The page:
Understanding common pregnancy concerns

Pregnancy can be one of the most thrilling and most worrisome times in a woman’s life. But worrying out about every little thing you come into contact with can give you a long and stressful three trimesters.

Pregnancy can be one of the most thrilling and most worrisome times in a woman’s life. But worrying out about every little thing you come into contact with can give you a long and stressful three trimesters. For this reason, knowing what could truly be harmful to the baby and what’s not a real concern is the key to knowing when to seek medical support where necessary.

According to gynecologists, a pregnant woman’s body changes a lot during pregnancy due to a variety of issues. The causes can be conditions you already have or conditions you developed.

Some complications can arise from being pregnant with more than one baby, previous problem pregnancies, or being over age 35. When these health issues are not detected and treated early enough they can affect not only the mother but also the baby’s health.

Below are some common conditions that can complicate a pregnancy:


According to Dr John Muganda, an obstetrician and gynecologist based at Polyclinic la Midicale in Kigali, preeclampsia is a condition that occurs only during pregnancy. Some symptoms of preeclampsia may include high blood pressure and protein in the urine, occurring after week 20 of pregnancy.

“The only cure is delivery, which may not be best for the baby. Labour will probably be induced if the condition is severe and the woman is near term (37 to 40 weeks of pregnancy). If it is too early to deliver, the mother can be hospitalised to watch her and baby’s health”, he said.


Mugande says if a pregnant woman is not getting enough iron or certain other nutrients, their body might not be able to produce the amount of red blood cells to carry oxygen to her tissues and to her baby. This condition is called anaemia.

Symptoms of anaemia during pregnancy can be mild at first and often go unnoticed. However, as it progresses, the symptoms will worsen.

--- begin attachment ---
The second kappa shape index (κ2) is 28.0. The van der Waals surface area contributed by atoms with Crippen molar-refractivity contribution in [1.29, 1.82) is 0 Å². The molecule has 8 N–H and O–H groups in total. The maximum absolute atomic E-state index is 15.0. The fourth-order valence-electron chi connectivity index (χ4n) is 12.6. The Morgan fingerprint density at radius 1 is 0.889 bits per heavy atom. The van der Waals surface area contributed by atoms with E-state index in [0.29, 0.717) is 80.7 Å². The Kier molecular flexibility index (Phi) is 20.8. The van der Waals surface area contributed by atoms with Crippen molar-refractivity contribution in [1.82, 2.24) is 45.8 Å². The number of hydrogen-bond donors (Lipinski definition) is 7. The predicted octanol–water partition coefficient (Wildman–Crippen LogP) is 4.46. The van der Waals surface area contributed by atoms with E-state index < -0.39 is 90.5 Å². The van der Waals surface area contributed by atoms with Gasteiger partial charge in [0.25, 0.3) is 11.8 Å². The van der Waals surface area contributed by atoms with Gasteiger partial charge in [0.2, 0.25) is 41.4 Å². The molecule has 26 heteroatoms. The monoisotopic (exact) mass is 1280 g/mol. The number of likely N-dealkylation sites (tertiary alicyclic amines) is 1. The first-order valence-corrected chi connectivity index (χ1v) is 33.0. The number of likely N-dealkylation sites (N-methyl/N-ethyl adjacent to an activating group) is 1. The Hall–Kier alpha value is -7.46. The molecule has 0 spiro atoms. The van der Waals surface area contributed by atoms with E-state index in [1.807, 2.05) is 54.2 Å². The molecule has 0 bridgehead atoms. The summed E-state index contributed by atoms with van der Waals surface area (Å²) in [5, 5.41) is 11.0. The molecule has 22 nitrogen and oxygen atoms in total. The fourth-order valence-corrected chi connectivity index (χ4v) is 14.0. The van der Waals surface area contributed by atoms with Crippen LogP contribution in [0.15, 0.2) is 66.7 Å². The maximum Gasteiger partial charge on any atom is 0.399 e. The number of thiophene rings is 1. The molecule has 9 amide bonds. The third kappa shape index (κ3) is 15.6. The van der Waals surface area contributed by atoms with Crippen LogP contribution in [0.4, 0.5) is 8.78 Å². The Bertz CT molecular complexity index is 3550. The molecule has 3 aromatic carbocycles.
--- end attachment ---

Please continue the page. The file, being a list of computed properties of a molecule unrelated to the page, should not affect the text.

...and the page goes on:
“If it is severe but goes untreated, it can increase your risk of serious complications like preterm delivery. Treating the underlying cause of the anaemia will help restore the number of healthy red blood cells. Women with pregnancy-related anaemia are helped by taking Iron and folic acid supplements,” he says.

Ectopic pregnancy

Josephine Murekezi , a senior midwife at King Faisal Hospital, Kigali, says ectopic pregnancy occurs when a fertilised egg implants outside of the uterus, usually in the fallopian tubes .Abdominal pain, shoulder pain ,vaginal bleeding are the common symptoms .

“With ectopic pregnancy, the egg cannot develop. Drugs or surgery are used to remove the ectopic tissue so your organs are not damaged,”she says.


According to nutritionists, while some women may get pregnant while having diabetes pregnancy alone can also lead to diabetes.

Anastastie Mukakayumba, a nutritionist at Santé Plus, Kigali, says high blood sugar levels during pregnancy can lead to pregnancy diabetes. Usually, extreme thirst, hunger, or fatigue are the symptoms.

“Screening test shows high blood sugar level. Poorly controlled diabetes increase the risk of having early delivery, preeclampsia, caesarian delivery, or having a big baby which can complicate delivery, baby born with breathing problems. Most women with pregnancy-related diabetes can control their blood sugar levels by following a healthy meal plan. Some women also need insulin to keep blood sugar levels under control,”she says.

High blood pressure

Muganda says high blood pressure that starts after 20 weeks of pregnancy goes away after birth. It presents with painless vaginal bleeding during the second and third semesters.

“If diagnosed after the 20th week of pregnancy, but with no bleeding, a woman will need to cut back on her activity level and increase bed rest. If bleeding is heavy, hospitalisation may be needed until mother and baby are stable. If the bleeding stops or is light, continued bed rest is resumed until the baby is ready for delivery,” he says.

Vaginal infections

According to Murekezi, who is also the president of the Rwanda Midwives Association, thanks to the changes in hormones that happens during pregnancy, expectant mothers are more susceptible to a host of vaginal infections.

“The most common are: bacterial vaginosis (BV), yeast infections and trichomoniasis. The good news is that when vaginal infections are diagnosed promptly they’re radically treated with antibiotics,” she says.

Experts say some of these conditions can even lead to maternal death, premature births as well as miscarriages if not given due attention, especially if the mothers ignore antenatal care and other instructions.

Murekezi advise that antenatal care should even start before one gets pregnant. “Before getting married , a couple should be aware of their health status by getting a complete check up to make sure they are in good health and that they don’t have any illnesses or other conditions that could affect the pregnancy.”

On the other hand, Mukakayumba says it’s especially important for women who plan to become pregnant to take vitamins with folic acid because neural tube defects (problems with the development of the spine and nervous system) happen in the first 28 days of pregnancy, often before a woman even knows she’s pregnant.

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